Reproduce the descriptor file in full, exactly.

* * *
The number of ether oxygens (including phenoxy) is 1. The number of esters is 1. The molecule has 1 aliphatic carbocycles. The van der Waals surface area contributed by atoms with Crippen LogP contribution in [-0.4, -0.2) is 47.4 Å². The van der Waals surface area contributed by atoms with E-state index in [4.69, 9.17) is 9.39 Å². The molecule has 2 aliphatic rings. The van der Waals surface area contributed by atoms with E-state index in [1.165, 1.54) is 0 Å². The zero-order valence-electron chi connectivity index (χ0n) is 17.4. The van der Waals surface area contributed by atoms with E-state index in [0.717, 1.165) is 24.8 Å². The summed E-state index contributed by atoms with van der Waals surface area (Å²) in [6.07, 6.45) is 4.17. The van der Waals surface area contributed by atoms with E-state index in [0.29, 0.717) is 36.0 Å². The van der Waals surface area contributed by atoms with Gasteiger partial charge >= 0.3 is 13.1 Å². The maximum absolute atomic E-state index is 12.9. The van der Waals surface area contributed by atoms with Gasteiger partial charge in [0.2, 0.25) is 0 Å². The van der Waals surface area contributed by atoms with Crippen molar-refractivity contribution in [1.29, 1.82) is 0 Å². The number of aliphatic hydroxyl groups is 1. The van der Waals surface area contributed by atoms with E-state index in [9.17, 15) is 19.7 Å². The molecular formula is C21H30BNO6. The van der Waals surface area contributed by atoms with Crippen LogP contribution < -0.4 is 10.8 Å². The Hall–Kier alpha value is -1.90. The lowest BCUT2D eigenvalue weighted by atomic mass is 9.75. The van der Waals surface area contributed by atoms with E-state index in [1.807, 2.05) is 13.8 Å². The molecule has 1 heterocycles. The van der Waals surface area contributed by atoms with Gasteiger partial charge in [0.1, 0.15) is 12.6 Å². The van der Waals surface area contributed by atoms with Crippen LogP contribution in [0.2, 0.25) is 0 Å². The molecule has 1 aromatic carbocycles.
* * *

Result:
The number of ether oxygens (including phenoxy) is 1. The number of esters is 1. The molecule has 1 aliphatic carbocycles. The van der Waals surface area contributed by atoms with Crippen LogP contribution in [-0.4, -0.2) is 47.4 Å². The van der Waals surface area contributed by atoms with E-state index in [4.69, 9.17) is 9.39 Å². The molecule has 2 aliphatic rings. The van der Waals surface area contributed by atoms with E-state index in [1.165, 1.54) is 0 Å². The zero-order valence-electron chi connectivity index (χ0n) is 17.4. The van der Waals surface area contributed by atoms with E-state index in [0.717, 1.165) is 24.8 Å². The summed E-state index contributed by atoms with van der Waals surface area (Å²) in [6.07, 6.45) is 4.17. The van der Waals surface area contributed by atoms with E-state index in [0.29, 0.717) is 36.0 Å². The van der Waals surface area contributed by atoms with Gasteiger partial charge >= 0.3 is 13.1 Å². The maximum absolute atomic E-state index is 12.9. The van der Waals surface area contributed by atoms with Gasteiger partial charge in [0.2, 0.25) is 0 Å². The van der Waals surface area contributed by atoms with Crippen molar-refractivity contribution in [1.29, 1.82) is 0 Å². The number of aliphatic hydroxyl groups is 1. The van der Waals surface area contributed by atoms with E-state index in [9.17, 15) is 19.7 Å². The molecular formula is C21H30BNO6. The van der Waals surface area contributed by atoms with Crippen LogP contribution < -0.4 is 10.8 Å². The Hall–Kier alpha value is -1.90. The lowest BCUT2D eigenvalue weighted by atomic mass is 9.75. The van der Waals surface area contributed by atoms with E-state index in [1.807, 2.05) is 13.8 Å². The molecule has 1 heterocycles. The van der Waals surface area contributed by atoms with Gasteiger partial charge in [0.1, 0.15) is 12.6 Å². The van der Waals surface area contributed by atoms with Crippen LogP contribution in [0.2, 0.25) is 0 Å². The molecule has 1 aromatic carbocycles.